Cancer/Testis genes in relation to sperm biology and function

Document Type : Mini Review


1 Clinical Anatomy/ Immunology Division, Department of Medicine, University of Fribourg, Fribourg, Switzerland

2 Medical Genetics Department, Faculty of Medicine, Tehran University of Medical Sciences, Tehran, Iran

3 Cancer Research Center, Cancer Institute of Iran, Tehran University of Medical Sciences, Tehran, Iran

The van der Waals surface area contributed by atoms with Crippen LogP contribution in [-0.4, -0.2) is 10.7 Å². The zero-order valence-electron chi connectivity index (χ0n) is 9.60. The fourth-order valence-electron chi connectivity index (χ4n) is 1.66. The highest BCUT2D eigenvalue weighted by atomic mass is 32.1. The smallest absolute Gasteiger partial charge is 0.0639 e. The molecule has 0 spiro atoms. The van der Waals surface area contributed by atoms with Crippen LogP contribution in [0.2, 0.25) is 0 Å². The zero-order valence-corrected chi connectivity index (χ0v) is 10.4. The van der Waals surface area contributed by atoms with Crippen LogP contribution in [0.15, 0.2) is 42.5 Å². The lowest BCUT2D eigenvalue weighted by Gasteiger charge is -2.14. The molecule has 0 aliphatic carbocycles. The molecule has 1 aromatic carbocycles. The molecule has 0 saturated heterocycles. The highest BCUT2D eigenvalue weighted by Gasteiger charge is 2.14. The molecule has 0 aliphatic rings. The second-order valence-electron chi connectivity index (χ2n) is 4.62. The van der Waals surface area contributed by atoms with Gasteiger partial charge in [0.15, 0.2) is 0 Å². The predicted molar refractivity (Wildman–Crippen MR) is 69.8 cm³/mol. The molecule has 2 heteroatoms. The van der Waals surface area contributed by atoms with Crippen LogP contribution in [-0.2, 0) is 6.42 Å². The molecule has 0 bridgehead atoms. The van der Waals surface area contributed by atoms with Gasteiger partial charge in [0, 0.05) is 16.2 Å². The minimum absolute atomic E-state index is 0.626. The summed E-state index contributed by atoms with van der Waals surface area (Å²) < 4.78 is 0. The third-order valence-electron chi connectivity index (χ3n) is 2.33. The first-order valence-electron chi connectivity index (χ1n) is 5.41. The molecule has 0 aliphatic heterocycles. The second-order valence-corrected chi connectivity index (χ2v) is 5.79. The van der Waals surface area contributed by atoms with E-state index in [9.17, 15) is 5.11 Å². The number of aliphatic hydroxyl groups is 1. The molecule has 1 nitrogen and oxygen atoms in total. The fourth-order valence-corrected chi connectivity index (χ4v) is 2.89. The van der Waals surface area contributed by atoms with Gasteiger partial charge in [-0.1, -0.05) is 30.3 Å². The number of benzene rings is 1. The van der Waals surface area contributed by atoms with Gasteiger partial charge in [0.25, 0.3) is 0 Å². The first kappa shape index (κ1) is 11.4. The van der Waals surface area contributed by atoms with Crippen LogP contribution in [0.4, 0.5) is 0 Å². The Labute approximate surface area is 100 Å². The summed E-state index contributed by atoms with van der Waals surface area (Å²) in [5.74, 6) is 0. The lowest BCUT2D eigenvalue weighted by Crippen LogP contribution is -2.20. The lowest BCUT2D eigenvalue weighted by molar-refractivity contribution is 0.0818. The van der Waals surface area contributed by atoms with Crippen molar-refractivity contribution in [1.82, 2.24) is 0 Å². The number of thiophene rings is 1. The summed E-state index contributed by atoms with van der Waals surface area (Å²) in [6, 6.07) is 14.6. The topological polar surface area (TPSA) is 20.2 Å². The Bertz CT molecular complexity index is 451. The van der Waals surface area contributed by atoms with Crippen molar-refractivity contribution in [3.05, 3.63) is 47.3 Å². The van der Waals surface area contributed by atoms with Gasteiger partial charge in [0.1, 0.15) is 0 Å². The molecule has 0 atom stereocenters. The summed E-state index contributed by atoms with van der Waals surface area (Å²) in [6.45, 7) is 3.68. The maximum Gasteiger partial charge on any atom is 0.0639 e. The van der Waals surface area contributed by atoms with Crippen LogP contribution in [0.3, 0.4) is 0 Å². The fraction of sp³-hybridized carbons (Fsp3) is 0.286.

Cancer testis antigens (CTAs), a large family of tumor-associated and immunogenic antigens expressed in human tumors of various histological origins, are highly restricted to the testis and trophoblast. CTAs have been identified as potent targets for tumor-specific immunotherapeutic advances and have immensely lead to the development of different clinical trials of CTA-based vaccine therapy because of their resilient in vivo immunogenicity and tumor-restricted expression pattern. Bladder cancer, non-small cell lung carcinoma, and melanoma are grouped as high CT gene expressors. Prostate and breast cancer as moderate, and colon and renal cancers are considered as low CT gene expressors. Large percentages of these identified CT genes are expressed during spermatogenesis but their function is still vaguely unknown. Researchers have taken a keen interest in CT genes as pertaining to their role in tumor growth and spermatogenesis. Testis has many similarities with cancerous tissues like cell division, immigration, and immortalization. The aim is to give a concise in-depth review on the role of some specific CT genes in spermatogenesis. 


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